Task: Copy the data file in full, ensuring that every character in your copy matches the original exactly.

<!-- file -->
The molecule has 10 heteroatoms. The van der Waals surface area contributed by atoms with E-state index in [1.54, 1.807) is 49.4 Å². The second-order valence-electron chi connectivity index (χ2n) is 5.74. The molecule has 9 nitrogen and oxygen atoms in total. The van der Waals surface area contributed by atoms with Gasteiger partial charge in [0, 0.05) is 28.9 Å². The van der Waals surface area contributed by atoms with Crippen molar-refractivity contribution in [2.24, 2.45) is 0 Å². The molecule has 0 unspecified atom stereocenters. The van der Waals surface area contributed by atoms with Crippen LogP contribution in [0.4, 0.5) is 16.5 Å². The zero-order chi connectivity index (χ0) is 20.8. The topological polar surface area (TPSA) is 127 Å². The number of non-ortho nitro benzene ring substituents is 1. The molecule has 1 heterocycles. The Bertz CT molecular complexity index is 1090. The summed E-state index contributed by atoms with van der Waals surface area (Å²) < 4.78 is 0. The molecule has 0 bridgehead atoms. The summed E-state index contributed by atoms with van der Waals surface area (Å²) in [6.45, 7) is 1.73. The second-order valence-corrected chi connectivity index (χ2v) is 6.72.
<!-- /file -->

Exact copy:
The molecule has 10 heteroatoms. The van der Waals surface area contributed by atoms with E-state index in [1.54, 1.807) is 49.4 Å². The second-order valence-electron chi connectivity index (χ2n) is 5.74. The molecule has 9 nitrogen and oxygen atoms in total. The van der Waals surface area contributed by atoms with Gasteiger partial charge in [0, 0.05) is 28.9 Å². The van der Waals surface area contributed by atoms with Crippen molar-refractivity contribution in [2.24, 2.45) is 0 Å². The molecule has 0 unspecified atom stereocenters. The van der Waals surface area contributed by atoms with Crippen LogP contribution in [0.4, 0.5) is 16.5 Å². The zero-order chi connectivity index (χ0) is 20.8. The topological polar surface area (TPSA) is 127 Å². The number of non-ortho nitro benzene ring substituents is 1. The molecule has 1 heterocycles. The Bertz CT molecular complexity index is 1090. The summed E-state index contributed by atoms with van der Waals surface area (Å²) < 4.78 is 0. The molecule has 0 bridgehead atoms. The summed E-state index contributed by atoms with van der Waals surface area (Å²) in [6.45, 7) is 1.73. The second-order valence-corrected chi connectivity index (χ2v) is 6.72.